Trapped in a prison van, terrified and confused, Mr Stradford* began to hyperventilate.
The claustrophobia and anxiety was overwhelming him, according to court documents.
He says he started banging on the van’s door, begging to be let out.
The only response to his distress was from the two detainees being transported with him, he says.
One allegedly put his handcuffs around Stradford’s neck and tried to strangle him from behind.
“Shut the dog up,” the man uttered.
It had been about four days since Stradford stood in the federal circuit court before judge Salvatore Vasta, where, self-represented and without any legal experience, he was arguing a routine property settlement dispute with his ex-wife.
Somehow, in circumstances later described as an “affront to justice”, Stradford left the court building in handcuffs, sentenced to 12 months in jail.
Vasta’s conduct in the case, and in others, prompted public controversy last year, and led him to be mentored and removed from an administrative role. It also reignited calls for a federal judicial commission, to receive and independently consider allegations against sitting judges.
Now, in a rare step, Stradford is suing the judge personally, alleging Vasta should not be afforded the usual judicial immunity that protects those on the bench.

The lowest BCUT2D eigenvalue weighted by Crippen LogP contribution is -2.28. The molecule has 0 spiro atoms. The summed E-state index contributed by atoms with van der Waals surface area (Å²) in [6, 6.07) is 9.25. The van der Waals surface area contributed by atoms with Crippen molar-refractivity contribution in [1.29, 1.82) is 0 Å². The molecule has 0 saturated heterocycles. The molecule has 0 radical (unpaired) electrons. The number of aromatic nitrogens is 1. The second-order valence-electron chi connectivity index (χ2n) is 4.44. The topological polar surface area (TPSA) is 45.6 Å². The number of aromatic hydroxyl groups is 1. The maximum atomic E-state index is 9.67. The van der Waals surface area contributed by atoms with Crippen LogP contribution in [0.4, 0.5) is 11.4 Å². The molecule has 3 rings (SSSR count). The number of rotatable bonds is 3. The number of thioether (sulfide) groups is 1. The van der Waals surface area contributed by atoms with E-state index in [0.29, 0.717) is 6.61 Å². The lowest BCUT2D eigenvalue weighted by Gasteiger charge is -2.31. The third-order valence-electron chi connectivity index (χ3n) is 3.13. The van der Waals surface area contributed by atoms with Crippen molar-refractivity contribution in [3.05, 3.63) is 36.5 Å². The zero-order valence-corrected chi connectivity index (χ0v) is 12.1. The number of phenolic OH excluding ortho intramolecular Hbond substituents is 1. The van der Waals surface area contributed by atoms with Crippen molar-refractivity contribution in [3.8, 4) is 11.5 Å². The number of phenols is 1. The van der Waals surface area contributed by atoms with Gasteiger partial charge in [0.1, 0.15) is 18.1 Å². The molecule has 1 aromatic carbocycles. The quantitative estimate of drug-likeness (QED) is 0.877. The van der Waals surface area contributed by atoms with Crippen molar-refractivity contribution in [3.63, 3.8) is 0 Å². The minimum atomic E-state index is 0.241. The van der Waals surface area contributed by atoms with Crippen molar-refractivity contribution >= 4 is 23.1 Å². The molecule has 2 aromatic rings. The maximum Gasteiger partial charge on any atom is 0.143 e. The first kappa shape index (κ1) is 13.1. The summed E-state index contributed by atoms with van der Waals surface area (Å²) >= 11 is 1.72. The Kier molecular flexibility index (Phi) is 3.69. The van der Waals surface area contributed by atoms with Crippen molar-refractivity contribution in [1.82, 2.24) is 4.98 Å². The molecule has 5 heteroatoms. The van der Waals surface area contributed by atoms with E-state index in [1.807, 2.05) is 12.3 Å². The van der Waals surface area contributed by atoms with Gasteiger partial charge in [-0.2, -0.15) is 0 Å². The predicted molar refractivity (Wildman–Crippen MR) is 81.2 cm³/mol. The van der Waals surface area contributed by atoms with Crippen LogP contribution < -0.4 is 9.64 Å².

The court documents filed on his behalf by his lawyers, Ken Cush and Associates, allege a disturbing series of events.
The case alleges Stradford never would have endured the ordeal but for Vasta’s abuse of process and unlawful imprisonment order.
‘Bring your toothbrush’
To fully comprehend the case, it’s crucial to understand why Stradford was in court that day.
The federal circuit court handles lower-level family law matters. Stradford and his ex-wife were arguing over a property settlement and the division of their assets.
The matter appeared before Vasta in August 2018. The transcripts make it clear the judge was not happy with Stradford.
“I have told you, I will put you in jail in contempt of this court if you talk over the top of me,” Vasta said at one point. “Do you understand?”